Chapter 4, "Is analog circuit design dead?"
Is analog circuit design dead? All of these publications, all of these great circuits, and Jim's whole career are evidence to the contrary. Clearly, the answer is "no", and Jim writes a great polemic. (Did James Solomon really say, "all classical analog techniques are dead"? That's terrible.) Twenty years later, we don't hear much from the "analog is dead" choir. The "war" of which Jim speaks here is long over. Few doubt the value and necessity of the analog interfaces. Analog may not be king, but without analog, digital would have nothing to rule over.
On the other hand, I do have to relate that I was recently asked why I was bothering with designing low-noise RF amplifiers: "Can't you just use an analog-to-digital converter?" (Um, no.)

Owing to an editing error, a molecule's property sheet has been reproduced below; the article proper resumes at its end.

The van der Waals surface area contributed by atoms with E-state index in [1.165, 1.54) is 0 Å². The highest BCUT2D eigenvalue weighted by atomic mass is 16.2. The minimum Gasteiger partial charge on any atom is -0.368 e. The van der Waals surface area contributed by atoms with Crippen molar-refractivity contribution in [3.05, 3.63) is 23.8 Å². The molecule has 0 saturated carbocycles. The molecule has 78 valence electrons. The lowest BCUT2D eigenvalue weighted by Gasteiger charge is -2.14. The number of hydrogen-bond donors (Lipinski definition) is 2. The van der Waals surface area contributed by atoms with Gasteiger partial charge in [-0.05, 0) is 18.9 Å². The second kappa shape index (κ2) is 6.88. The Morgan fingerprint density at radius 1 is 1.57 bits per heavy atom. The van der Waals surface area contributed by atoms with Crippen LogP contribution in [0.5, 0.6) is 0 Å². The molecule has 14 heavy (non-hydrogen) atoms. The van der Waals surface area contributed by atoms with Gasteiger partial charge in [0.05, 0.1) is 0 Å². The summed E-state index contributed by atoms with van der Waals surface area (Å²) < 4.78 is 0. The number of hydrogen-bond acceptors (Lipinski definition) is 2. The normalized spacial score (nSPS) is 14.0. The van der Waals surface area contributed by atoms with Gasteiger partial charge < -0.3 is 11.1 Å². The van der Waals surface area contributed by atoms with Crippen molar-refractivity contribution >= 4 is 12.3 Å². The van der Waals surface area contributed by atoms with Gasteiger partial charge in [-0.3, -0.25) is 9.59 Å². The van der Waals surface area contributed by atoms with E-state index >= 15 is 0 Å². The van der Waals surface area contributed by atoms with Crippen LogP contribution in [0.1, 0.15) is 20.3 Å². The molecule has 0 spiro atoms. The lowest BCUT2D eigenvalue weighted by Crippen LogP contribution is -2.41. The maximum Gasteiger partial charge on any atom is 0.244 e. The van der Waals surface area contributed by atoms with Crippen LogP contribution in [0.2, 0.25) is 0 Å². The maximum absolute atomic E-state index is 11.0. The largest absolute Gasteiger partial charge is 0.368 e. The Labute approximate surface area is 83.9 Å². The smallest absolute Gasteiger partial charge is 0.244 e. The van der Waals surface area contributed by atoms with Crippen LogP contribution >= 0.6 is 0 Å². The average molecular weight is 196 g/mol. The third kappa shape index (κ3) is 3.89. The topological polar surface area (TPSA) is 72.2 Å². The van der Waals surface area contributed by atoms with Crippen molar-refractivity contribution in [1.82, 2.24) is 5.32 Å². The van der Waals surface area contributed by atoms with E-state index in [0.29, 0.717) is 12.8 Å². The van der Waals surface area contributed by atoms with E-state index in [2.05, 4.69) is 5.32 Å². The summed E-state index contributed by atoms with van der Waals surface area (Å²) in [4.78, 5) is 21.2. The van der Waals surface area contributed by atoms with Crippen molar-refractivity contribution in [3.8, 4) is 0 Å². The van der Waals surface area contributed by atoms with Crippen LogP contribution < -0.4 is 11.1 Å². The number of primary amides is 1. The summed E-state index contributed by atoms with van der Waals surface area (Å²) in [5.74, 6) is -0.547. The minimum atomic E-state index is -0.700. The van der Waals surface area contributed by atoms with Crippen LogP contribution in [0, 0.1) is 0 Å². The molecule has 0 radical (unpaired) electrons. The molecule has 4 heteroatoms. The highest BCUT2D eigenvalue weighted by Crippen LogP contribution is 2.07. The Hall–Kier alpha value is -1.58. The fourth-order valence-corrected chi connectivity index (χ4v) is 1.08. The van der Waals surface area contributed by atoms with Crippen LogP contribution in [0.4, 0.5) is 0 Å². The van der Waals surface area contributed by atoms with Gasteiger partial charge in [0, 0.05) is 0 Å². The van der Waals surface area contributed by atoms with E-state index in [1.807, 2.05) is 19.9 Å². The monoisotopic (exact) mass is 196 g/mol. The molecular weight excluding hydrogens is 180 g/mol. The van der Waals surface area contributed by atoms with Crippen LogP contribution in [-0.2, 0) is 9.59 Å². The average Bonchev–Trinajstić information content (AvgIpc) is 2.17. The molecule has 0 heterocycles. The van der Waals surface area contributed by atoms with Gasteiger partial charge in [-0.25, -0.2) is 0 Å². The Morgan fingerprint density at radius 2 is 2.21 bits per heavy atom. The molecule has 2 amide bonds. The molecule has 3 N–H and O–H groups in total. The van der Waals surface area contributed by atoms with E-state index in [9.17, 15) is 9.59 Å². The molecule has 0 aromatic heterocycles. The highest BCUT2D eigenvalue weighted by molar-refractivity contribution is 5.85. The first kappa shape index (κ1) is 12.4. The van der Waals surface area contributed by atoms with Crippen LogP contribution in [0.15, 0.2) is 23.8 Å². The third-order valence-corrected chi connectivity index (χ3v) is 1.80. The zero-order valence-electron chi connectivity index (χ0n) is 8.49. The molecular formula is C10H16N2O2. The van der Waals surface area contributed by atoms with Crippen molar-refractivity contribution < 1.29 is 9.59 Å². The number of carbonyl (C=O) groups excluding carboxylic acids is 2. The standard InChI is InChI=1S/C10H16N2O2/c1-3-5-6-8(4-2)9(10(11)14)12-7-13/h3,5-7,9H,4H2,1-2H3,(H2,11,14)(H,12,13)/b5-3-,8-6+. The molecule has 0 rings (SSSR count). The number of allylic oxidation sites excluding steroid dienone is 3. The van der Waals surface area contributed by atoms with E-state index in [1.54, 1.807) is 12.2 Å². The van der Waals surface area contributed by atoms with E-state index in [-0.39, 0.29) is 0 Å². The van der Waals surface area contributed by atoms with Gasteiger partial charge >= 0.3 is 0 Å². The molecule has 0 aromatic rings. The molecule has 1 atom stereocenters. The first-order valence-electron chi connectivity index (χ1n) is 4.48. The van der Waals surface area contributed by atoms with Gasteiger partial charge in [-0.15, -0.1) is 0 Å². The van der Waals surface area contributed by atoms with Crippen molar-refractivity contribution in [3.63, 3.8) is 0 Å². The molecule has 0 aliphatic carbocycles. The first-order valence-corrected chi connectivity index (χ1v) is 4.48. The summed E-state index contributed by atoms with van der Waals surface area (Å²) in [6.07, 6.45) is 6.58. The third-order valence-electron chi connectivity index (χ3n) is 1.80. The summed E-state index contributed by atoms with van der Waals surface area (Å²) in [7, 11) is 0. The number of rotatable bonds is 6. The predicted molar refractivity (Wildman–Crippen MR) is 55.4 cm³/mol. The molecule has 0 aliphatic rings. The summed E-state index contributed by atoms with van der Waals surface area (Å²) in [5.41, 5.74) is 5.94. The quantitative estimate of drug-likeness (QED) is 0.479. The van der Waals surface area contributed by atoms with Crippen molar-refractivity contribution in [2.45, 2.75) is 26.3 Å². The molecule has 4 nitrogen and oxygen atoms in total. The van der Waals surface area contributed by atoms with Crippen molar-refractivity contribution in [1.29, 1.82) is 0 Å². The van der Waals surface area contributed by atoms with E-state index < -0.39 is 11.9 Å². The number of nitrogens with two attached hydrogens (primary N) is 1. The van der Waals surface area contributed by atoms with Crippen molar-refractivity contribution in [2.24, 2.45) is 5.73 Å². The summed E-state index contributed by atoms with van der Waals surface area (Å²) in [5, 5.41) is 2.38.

"Do all you bit pushers out there get the message?" Yes, Jim, I think they finally did.
I love the quotes from George Philbrick (from an article that is also reprinted in this book, as Chapter 2), and the shout-out to Korn and Korn and Henry Paynter's "Palimpsest on the Electronic Analog Art". Good reading, all around. Best quote (page 17): "Analog computers did not die out because analog simulation are no loner useful or do not approximate truth; rather, the rise of digital machines made it enticingly easy to use digital fakery to simulate the simulation."
Finally, consider Figure 4-2:
If you ever, ever, ever see a Tektronix 556 in somebody's trash, please call me.